Holiday Depression

Dec 10, 2015 by

Tom Watkins – With Thanksgiving leftovers fading and the shopping chaos of Black Friday behind us, Americans are gearing up for the holiday season.

Oh, Joy!

Togetherness and generosity traditionally surround this holiday time of year with a glow that many anticipate for months. But for some, this glow can be shadowed by holiday stress, apathy, or sadness.

Rather than be a time for celebration, the holidays may seem lusterless or downright dreadful to some.

If you’d rather hide away than gather in cheer, seasonal depression may be to blame.

Seasonal depression can arise for many reasons. The holidays can be a stressful time with the pressure to give gifts you can’t afford and family demands that only add to the stress of daily life and work. Add to that the long, dark, wintry days in Michigan and the combination of stress and diminished sunlight can impact mental health.

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During the time when we are encouraged to have “happy holidays”, all this can sting, rather than uplift our lives.

Situational Depression and SAD

These symptoms have a name, are well known, and not uncommon. “The holidays are one of the most common periods for depression, even among those who don’t experience it at any other point in the year,” says Dr. Carmen McIntyre, Chief Medical Officer at Detroit Wayne Mental Health Authority.

“Some people also suffer from Seasonal Affective Disorder, or “SAD,” during this time, which extends throughout the whole winter season and recurs each year for these individuals.”

If you think you may be struggling with symptoms of holiday depression or SAD, there are steps you can take to improve your well-being over the holidays.

For one, know that you aren’t alone. Although the holidays are generally revered as a time of “good cheer,” a large number of people feel lonely and stressed during the winter months. Reaching out to people can help build a support system that shields you from stress.

Similarly, it is important to be realistic about what to expect from yourself over the holidays. Many compare their circumstances to the perfect images created by the media, TV commercials and holiday movies. Be mindful of how often you compare your finances, family, or partner to those who are unrealistically portrayed by the media.

Holidays Past

Holidays often remind people of the way things were in the past, turning holidays into a time of grief.

There is no deadline on grief, but establishing new traditions, such as volunteering or baking cookies for the homeless shelter, can provide a new perspective and something new to look forward to each year.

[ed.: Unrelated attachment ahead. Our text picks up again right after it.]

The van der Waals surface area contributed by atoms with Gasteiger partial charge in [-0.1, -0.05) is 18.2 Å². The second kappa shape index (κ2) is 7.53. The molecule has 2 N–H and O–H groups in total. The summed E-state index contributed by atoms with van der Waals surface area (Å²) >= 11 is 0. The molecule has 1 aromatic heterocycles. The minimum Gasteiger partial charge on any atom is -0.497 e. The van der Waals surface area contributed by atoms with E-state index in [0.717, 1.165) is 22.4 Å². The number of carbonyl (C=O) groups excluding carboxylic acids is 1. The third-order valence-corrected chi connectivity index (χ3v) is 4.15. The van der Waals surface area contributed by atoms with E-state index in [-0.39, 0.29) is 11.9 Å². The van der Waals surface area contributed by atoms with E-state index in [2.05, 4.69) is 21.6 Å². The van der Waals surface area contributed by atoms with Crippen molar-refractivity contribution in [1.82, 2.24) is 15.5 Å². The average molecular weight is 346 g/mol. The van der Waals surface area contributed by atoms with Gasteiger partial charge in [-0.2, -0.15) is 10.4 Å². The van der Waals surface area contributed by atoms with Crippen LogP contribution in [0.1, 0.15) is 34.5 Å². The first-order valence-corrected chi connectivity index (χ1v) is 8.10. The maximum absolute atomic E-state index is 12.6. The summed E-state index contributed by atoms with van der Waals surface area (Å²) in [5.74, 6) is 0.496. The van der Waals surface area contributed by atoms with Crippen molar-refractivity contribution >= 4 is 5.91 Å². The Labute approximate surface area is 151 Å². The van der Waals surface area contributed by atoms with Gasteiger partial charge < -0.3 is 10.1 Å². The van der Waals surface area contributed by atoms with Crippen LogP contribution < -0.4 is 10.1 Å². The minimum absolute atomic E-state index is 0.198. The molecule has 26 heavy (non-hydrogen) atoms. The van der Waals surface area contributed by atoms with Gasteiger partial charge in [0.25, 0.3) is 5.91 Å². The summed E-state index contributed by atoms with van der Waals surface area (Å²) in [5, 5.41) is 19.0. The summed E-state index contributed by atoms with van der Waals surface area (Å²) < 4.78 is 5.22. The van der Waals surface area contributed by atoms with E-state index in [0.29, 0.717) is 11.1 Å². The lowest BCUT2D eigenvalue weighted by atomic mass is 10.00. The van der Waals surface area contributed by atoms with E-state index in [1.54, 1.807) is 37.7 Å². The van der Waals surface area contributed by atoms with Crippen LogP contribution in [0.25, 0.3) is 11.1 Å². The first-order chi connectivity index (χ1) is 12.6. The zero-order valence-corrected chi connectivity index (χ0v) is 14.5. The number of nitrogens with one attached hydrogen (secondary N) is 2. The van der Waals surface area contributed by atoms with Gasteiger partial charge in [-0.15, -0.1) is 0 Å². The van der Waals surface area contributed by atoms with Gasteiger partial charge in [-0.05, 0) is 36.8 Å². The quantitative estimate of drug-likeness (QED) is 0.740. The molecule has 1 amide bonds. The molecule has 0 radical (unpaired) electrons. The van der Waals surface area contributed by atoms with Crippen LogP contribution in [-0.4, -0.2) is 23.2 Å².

If at any point during holiday celebrations, it all becomes too much, give yourself permission to stop and do something for yourself. Although the holidays are about generosity, your own needs do not become any less important this time of year.

Stigma and Keeping an Eye On Others

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Finally, do not let stigma prevent you from reaching out to a professional therapist if the holidays blues become overbearing.

If you experience extreme mood changes, such as lethargy, loss of interest, or isolation, it may be time to reach out. “Many people experiencing depression do not reach out because our culture stigmatizes help-seeking, but without help, these symptoms tend to worsen,” according to Dr. McIntyre.

If you notice that one of your friends or relatives is not acting their usual self, take the time to reach out to them. Let them know that you are there for them, and give them a space to express their feelings.

Spending time with someone, even quietly, can help buffer the loneliness many experience this time of year. The best gift may be, sending the message of, “I’m here for you.”

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If you need help contact your local public mental health agency. If you are severely depressed or have suicidal thoughts call 911 immediately. The Detroit Wayne Mental Health Authority crisis line is available 24/7/365 at 800-241-4949.

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Watch: Opening Minds and Ending Stigma to learn more about mental illness and where to turn for help: https://m.youtube.com/watch?v=VhWkdo03z74

Source: Holiday Depression

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